satire [sat-ahyuh r]
1. the use of irony, sarcasm, ridicule, or the like, in exposing, denouncing, or deriding vice, folly, etc.
2. a literary composition, in verse or prose, in which human folly and vice are held up to scorn, derision, or ridicule.
3. a literary genre comprising such compositions.
1. See irony.
2, 3. burlesque, caricature, parody, travesty. Satire, lampoon refer to literary forms in which vices or follies are ridiculed. Satire, the general term, often emphasizes the weakness more than the weak person, and usually implies moral judgment and corrective purpose: Swift's satire of human pettiness and bestiality. Lampoon refers to a form of satire, often political or personal, characterized by the malice or virulence of its attack: lampoons of the leading political figures.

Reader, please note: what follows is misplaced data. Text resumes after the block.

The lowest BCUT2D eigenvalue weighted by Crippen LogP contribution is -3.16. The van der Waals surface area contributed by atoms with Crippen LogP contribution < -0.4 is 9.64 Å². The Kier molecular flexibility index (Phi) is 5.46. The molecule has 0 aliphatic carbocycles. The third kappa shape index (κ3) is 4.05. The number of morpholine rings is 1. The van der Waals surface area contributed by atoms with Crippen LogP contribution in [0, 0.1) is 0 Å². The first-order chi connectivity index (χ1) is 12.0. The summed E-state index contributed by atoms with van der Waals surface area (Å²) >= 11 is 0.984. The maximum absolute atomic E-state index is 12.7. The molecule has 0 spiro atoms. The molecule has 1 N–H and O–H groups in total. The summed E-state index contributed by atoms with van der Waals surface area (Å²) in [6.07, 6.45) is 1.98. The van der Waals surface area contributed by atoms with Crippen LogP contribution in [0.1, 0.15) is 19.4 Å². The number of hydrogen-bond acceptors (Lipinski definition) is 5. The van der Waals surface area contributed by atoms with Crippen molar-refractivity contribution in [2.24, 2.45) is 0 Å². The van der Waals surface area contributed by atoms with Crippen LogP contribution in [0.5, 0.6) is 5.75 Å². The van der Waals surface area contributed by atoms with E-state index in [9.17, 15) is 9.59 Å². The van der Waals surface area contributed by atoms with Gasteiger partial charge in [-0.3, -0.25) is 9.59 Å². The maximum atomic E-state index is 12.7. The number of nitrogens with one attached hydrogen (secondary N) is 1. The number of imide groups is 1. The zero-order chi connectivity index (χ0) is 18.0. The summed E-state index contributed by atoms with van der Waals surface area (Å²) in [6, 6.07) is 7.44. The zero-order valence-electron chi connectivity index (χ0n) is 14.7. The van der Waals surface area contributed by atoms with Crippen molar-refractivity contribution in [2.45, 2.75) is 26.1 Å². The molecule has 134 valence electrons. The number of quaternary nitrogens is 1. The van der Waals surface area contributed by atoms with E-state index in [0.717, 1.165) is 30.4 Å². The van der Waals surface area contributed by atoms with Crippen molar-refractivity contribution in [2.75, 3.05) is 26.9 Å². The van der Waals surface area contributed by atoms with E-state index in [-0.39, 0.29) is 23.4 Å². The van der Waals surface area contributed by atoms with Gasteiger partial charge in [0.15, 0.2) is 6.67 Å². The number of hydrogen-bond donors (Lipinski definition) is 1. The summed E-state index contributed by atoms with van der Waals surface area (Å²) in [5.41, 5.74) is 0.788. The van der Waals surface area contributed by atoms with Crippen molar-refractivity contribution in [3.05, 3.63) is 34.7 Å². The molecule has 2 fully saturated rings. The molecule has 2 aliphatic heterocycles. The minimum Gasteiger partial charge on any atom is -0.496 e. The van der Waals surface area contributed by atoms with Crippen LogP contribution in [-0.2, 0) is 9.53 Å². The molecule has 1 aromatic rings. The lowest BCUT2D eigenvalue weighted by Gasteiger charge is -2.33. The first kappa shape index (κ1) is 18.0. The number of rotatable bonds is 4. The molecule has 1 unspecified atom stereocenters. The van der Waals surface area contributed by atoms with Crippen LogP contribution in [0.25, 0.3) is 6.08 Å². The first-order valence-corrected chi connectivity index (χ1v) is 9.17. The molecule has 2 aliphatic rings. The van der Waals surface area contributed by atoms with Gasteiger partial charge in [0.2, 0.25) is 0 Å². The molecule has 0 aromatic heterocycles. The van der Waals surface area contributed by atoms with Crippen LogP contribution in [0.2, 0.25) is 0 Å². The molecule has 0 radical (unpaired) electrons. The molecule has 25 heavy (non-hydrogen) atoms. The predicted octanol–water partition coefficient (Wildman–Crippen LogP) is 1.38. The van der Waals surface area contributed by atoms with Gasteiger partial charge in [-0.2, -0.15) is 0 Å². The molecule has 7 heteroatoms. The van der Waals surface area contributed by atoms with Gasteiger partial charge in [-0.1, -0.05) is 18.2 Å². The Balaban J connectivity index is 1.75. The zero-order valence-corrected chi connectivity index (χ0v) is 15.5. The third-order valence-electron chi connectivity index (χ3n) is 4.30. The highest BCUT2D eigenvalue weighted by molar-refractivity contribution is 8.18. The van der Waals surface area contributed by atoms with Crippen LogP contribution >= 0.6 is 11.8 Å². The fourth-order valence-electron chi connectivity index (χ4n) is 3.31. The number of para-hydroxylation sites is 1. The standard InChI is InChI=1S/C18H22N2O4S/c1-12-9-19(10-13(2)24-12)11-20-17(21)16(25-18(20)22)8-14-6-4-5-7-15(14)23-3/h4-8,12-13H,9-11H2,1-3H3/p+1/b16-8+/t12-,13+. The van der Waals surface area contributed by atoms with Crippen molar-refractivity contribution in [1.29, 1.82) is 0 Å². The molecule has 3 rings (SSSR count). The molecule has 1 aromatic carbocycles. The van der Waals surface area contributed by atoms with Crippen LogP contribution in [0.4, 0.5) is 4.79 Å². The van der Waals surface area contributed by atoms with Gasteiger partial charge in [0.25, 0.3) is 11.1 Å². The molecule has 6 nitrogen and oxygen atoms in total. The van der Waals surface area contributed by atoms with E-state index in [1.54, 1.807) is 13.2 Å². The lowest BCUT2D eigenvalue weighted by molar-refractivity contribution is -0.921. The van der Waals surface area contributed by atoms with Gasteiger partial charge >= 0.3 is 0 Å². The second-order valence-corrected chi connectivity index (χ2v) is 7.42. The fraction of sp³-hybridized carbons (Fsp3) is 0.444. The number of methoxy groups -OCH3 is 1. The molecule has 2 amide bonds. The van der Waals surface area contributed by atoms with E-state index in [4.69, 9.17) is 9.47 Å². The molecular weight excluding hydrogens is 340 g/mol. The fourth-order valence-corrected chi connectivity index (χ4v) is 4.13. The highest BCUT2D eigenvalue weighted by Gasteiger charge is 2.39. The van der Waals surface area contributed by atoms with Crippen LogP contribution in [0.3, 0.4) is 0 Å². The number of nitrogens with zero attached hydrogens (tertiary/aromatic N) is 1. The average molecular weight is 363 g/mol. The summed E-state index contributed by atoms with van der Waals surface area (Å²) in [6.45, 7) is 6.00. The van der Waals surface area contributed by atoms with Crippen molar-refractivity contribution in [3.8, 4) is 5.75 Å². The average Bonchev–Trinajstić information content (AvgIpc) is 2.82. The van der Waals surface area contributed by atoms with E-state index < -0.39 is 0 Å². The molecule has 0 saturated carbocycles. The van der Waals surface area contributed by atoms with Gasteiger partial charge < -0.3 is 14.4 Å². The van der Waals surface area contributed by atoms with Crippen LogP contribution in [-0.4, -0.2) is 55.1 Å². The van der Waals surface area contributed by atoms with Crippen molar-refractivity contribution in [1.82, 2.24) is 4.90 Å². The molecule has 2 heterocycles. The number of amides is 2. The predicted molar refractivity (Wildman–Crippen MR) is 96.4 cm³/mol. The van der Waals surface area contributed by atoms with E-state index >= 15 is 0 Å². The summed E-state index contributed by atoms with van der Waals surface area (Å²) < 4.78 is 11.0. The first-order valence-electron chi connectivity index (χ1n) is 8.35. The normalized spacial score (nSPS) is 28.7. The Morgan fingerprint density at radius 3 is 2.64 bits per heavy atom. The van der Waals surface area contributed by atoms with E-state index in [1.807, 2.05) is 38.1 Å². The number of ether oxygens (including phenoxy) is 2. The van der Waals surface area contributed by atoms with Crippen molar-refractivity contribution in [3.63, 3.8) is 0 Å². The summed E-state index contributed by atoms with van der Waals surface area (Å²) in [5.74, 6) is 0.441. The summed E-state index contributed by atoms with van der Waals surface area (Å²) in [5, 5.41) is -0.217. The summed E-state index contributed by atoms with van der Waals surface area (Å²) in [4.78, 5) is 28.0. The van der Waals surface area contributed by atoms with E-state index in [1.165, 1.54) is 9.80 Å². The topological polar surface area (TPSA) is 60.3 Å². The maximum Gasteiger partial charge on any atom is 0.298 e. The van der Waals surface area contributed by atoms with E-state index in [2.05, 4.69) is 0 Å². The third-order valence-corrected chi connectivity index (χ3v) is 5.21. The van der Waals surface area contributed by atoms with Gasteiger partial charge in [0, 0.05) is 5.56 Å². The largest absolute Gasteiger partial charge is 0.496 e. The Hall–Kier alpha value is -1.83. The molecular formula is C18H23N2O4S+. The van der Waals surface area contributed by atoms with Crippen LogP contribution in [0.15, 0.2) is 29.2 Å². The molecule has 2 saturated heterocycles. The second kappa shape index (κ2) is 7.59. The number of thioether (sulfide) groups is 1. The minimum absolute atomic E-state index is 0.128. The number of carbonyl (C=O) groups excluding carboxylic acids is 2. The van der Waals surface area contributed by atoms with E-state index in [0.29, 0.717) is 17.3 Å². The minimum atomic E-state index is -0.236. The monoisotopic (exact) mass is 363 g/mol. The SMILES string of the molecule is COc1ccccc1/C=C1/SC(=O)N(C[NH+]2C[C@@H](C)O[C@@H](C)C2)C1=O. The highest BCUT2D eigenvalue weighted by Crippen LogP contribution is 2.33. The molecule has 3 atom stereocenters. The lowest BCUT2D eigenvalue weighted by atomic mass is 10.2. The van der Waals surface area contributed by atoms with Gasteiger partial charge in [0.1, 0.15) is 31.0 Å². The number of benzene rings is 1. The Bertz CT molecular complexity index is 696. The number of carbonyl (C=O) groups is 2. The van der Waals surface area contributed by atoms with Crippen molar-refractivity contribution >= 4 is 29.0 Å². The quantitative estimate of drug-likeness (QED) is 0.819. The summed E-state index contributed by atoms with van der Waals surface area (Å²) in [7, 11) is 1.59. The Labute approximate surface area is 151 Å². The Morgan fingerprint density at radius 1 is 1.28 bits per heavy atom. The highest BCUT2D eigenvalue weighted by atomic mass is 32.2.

Can be confused
burlesque, caricature, cartoon, parody, satire (see synonym study at burlesque; see synonym study at the current entry)
Origin: 1500-10; < Latin satira, variant of satura medley, perhaps feminine derivative of satur sated (see saturate)
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